Is it any good?

QUALITY
 

Cotillard is quite possibly one of the most soulful actresses on Earth, which makes RUST AND BONE supremely lucky to have her in top billing. As Stephanie, Cotillard is all pain and sorrow and resilience, sometimes in turns, sometimes all at ones. An easy performance it is not. A memorable, award-worthy, honest one? Definitely. There's no artifice at all in Cotillard's arsenal. (There's one particular scene when she sits with her eyes closed on a terrace, eyes closed, ears pricked to music, arms flapping in signal to some imaginary whale, and we are there with her, so invested that we're spent.)

Schoenaerts' Ali makes a formidable other half to Cotillard's Stéphanie; he's bruised and burly and brimming with potential, though he does tend to falter when faced with an option to be noble. He's a good guy who can't quite settle into that role, not yet. Without these two, Rust and Bone would be Hysterics and Rote. Lucky for us, it isn't. And in addition to the performances, the movie also boasts a heart-achingly honest script that isn't afraid to make its two leads broken and human. When they try to put themselves back together again, we want to cheer for them, even though it pains us to see them squander opportunities (especially when it comes to Ali). There's little that's cliched in Rust and Bone, even if people do get what they want and deserve. Their triumphs feel hard-fought, even frail. And so satisfying.

Families can talk about...

  • Families can talk about how Rust and Bone compares to American romantic dramas. Do Europeans have a different approach to the genre? Are there any commonalities?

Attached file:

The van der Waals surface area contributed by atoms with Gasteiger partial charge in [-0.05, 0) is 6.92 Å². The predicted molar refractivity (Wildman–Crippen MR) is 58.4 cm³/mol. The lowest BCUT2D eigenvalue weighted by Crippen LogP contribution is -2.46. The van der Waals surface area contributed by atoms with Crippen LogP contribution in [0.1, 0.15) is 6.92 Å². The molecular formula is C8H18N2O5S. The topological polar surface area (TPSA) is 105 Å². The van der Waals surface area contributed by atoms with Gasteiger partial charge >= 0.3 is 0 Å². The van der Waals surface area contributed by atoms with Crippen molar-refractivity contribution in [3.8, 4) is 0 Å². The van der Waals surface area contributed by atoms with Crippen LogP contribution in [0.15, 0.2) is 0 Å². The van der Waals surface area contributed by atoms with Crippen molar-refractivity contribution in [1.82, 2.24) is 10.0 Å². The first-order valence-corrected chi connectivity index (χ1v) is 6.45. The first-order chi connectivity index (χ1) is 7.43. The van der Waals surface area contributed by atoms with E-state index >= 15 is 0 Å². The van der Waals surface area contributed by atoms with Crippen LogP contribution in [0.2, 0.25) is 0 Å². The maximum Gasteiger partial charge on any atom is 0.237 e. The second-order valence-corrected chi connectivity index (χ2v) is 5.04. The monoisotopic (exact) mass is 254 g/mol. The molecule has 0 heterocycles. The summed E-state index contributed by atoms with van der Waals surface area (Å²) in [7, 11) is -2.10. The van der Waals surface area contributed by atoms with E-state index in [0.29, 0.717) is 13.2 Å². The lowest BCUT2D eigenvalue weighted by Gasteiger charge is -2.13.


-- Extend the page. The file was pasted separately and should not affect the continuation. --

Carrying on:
• How does the movie portray the challenges of parenthood? Does it seem realistic? Is Ali a good father? Why or why not?

  • Why do you think Stephanie is drawn to Ali, and vice versa? What do they have in common?

Movie details

Theatrical release date:November 23, 2012
DVD release date:March 19, 2013
Cast:Marion Cotillard, Matthias Schoenaerts
Director:Jacques Audiard
Studio:Sony Pictures Classics
Genre:Drama
Topics:Friendship
Run time:118 minutes
MPAA rating:R
MPAA explanation:strong sexual content, brief graphic nudity, some violence and language

This review of Rust and Bone was written by

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Quality

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Educator and Parent Written byHeather2480 February 5, 2014
age 18+
 

Hauntingly realistic

This is the type of movie that you won't be able to get out of your head for days. This is not your typical mainstream depiction of France. This shows life for the blue-collar, working class: gritty, dirty, and sweaty. The acting was superb. Anyone under college age would neither understand nor appreciate the complexities of the characters.
What other families should know
Too much violence
Too much sex